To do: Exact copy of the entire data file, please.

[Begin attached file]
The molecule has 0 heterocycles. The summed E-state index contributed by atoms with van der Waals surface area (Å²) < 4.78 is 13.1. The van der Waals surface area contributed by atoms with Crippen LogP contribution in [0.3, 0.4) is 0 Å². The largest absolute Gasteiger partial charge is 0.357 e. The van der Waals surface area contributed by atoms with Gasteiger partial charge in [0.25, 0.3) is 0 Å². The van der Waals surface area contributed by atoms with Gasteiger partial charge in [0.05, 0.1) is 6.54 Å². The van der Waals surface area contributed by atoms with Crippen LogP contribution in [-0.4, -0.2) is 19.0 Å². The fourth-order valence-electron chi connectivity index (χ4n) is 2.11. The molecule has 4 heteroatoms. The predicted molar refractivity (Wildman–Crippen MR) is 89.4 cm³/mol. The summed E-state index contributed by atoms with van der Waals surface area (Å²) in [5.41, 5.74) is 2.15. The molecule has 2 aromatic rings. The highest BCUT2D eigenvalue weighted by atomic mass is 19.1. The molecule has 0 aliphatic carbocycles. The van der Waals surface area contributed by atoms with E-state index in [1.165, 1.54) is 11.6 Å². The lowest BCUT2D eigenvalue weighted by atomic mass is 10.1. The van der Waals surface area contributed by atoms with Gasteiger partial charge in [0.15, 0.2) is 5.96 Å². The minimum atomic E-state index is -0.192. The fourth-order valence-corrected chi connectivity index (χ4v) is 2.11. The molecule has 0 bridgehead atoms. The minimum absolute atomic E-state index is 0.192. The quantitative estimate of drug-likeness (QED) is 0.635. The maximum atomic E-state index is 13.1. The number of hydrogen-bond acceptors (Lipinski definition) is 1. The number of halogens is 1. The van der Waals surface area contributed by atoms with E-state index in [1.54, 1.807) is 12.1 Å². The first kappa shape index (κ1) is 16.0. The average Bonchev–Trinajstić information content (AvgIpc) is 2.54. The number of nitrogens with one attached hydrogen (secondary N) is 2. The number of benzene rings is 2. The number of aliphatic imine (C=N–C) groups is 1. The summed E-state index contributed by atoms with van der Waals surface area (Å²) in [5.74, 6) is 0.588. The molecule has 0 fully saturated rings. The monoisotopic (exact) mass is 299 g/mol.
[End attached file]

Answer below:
The molecule has 0 heterocycles. The summed E-state index contributed by atoms with van der Waals surface area (Å²) < 4.78 is 13.1. The van der Waals surface area contributed by atoms with Crippen LogP contribution in [0.3, 0.4) is 0 Å². The largest absolute Gasteiger partial charge is 0.357 e. The van der Waals surface area contributed by atoms with Gasteiger partial charge in [0.25, 0.3) is 0 Å². The van der Waals surface area contributed by atoms with Gasteiger partial charge in [0.05, 0.1) is 6.54 Å². The van der Waals surface area contributed by atoms with Crippen LogP contribution in [-0.4, -0.2) is 19.0 Å². The fourth-order valence-electron chi connectivity index (χ4n) is 2.11. The molecule has 4 heteroatoms. The predicted molar refractivity (Wildman–Crippen MR) is 89.4 cm³/mol. The summed E-state index contributed by atoms with van der Waals surface area (Å²) in [5.41, 5.74) is 2.15. The molecule has 2 aromatic rings. The highest BCUT2D eigenvalue weighted by atomic mass is 19.1. The molecule has 0 aliphatic carbocycles. The van der Waals surface area contributed by atoms with E-state index in [1.165, 1.54) is 11.6 Å². The lowest BCUT2D eigenvalue weighted by atomic mass is 10.1. The van der Waals surface area contributed by atoms with Gasteiger partial charge in [0.15, 0.2) is 5.96 Å². The minimum atomic E-state index is -0.192. The fourth-order valence-corrected chi connectivity index (χ4v) is 2.11. The molecule has 0 bridgehead atoms. The minimum absolute atomic E-state index is 0.192. The quantitative estimate of drug-likeness (QED) is 0.635. The maximum atomic E-state index is 13.1. The number of hydrogen-bond acceptors (Lipinski definition) is 1. The number of halogens is 1. The van der Waals surface area contributed by atoms with E-state index in [1.54, 1.807) is 12.1 Å². The first kappa shape index (κ1) is 16.0. The average Bonchev–Trinajstić information content (AvgIpc) is 2.54. The number of nitrogens with one attached hydrogen (secondary N) is 2. The number of benzene rings is 2. The number of aliphatic imine (C=N–C) groups is 1. The summed E-state index contributed by atoms with van der Waals surface area (Å²) in [5.74, 6) is 0.588. The molecule has 0 fully saturated rings. The monoisotopic (exact) mass is 299 g/mol.